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Madison Square Market too Ugly to Live, Committee Says

By DNAinfo Staff on January 4, 2011 3:58pm  | Updated on January 5, 2011 6:45am

The annual Madison Square Market has earned mixed reviews from community members.
The annual Madison Square Market has earned mixed reviews from community members.
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By Jill Colvin

DNAinfo Reporter/Producer

MIDTOWN — A committee of Midtown's Community Board 5 voted to shutter the popular "Mad. Sq. Mark't" Monday night, citing cramped sidewalks and ugly displays.

The third annual market event had been set to return to the Flatiron District's Madison Square Park from Sept. 24 through Oct. 22.

Last year, the market earned praise from local bloggers thanks to its foodie-friendly offerings from eateries including Resto, Almond, Ilili, Brooklyn's Roberta's pizzeria and Fatty 'Cue.

The fair also featured clothing, jewelry, pottery, candles, handbags, and other home furnishings and gifts.

But members of Board 5’s Parks Committee voted unanimously to deny the request for an encore, with complaints that the market blocks local residents' access to sidewalks and lasts much too long.

Some criticized the look of the vending booths and the quality of merchandise on display. Others said it creates a wall that makes it harder to access the park.

"To me it just looked like another street fair," board member Tom Miller said.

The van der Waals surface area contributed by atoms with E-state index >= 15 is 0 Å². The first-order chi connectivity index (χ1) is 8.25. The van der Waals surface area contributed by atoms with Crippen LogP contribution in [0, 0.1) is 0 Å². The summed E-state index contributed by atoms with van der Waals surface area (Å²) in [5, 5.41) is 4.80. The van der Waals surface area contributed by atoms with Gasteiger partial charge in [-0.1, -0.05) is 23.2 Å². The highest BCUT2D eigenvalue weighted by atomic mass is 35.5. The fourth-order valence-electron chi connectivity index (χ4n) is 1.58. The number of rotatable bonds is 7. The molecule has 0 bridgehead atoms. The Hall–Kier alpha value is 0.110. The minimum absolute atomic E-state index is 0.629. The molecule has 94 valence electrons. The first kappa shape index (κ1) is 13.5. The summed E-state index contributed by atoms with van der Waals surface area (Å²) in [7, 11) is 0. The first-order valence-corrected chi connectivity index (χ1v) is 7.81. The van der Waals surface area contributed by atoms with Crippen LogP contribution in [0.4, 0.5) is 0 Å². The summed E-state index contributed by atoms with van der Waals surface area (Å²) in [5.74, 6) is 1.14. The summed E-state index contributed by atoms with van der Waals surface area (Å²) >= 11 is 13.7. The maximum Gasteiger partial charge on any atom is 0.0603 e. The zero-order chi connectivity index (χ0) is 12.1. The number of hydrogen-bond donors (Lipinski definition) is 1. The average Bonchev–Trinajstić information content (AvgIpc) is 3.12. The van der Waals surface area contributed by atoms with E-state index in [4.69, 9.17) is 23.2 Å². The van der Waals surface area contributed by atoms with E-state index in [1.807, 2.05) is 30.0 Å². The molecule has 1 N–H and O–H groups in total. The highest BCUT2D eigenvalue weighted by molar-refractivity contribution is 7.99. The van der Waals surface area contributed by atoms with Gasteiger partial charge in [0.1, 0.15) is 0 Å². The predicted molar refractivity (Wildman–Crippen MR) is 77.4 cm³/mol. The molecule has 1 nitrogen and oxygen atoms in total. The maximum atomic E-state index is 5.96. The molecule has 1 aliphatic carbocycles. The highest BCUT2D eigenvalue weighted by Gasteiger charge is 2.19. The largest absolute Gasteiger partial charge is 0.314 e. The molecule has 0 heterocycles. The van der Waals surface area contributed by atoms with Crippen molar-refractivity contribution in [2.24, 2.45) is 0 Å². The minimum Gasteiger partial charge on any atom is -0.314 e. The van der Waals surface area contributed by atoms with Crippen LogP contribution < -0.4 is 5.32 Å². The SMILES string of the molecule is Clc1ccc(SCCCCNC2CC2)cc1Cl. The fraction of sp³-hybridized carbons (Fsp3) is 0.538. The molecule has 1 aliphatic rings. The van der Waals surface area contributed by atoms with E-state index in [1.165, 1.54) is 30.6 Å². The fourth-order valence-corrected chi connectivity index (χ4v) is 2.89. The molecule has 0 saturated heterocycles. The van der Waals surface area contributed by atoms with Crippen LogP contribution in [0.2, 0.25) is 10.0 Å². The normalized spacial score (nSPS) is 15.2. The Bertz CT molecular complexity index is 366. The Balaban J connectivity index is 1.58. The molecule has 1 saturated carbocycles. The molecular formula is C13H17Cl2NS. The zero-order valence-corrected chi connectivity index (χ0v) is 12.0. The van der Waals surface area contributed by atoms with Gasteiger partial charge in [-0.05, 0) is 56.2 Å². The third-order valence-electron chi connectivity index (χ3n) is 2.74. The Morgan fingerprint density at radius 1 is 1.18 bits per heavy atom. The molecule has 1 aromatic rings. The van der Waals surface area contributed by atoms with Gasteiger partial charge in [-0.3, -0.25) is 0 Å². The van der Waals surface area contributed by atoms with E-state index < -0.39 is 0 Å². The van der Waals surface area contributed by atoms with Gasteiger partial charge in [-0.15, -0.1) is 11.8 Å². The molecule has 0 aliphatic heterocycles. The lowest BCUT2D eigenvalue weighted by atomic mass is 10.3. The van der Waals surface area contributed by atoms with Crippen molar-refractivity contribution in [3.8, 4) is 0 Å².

The event now goes to the full board for a vote.

When organizers came before the committee last year, members urged them to consider shortening the duration to less than a month to make it less of a hassle for locals. They also asked for more local merchants to make the event more of a draw.

Community Board 5 has had long-standing concerns about the size and frequency of events in the park, and requires the Madison Square Park Conservancy, which co-produces the event, to provide members with a comprehensive list of events it plans to sponsor in January each year.

Before the vote, Tom Reidy, the director of park operations for the Conservancy, disagreed with the committee, telling them he thought last year's event had been a success.

"We were really happy with it this year. We got a lot of really positive feedback," Reidy said.

Online reviewers agreed.

"They have an excellent set of food vendors and the crafts vendors are pretty good too," wrote one fan on the online review site Yelp. "I'm seeing more things that I'd actually buy rather than the usual 'um, is that mass produced in China?' stuff."

Another user called the market a "refuge in a concrete city."

The event typically generates $150,000 for the Conservancy, Reidy said.

Mike Rucker, director communications at the Conservancy, said it is too early to say how the vote might impact its decision to stage the event.

Earlier in the meeting, the committee voted to approve a host of other events in the square sponsored by the group, including an annual broadcast of the US Open matches in September and a viewing of the Mets/Yankees games on a large screen on the weekends of May 20 and July 1.

The full board will vote on the proposals at its monthly meeting on Thursday, Jan. 13.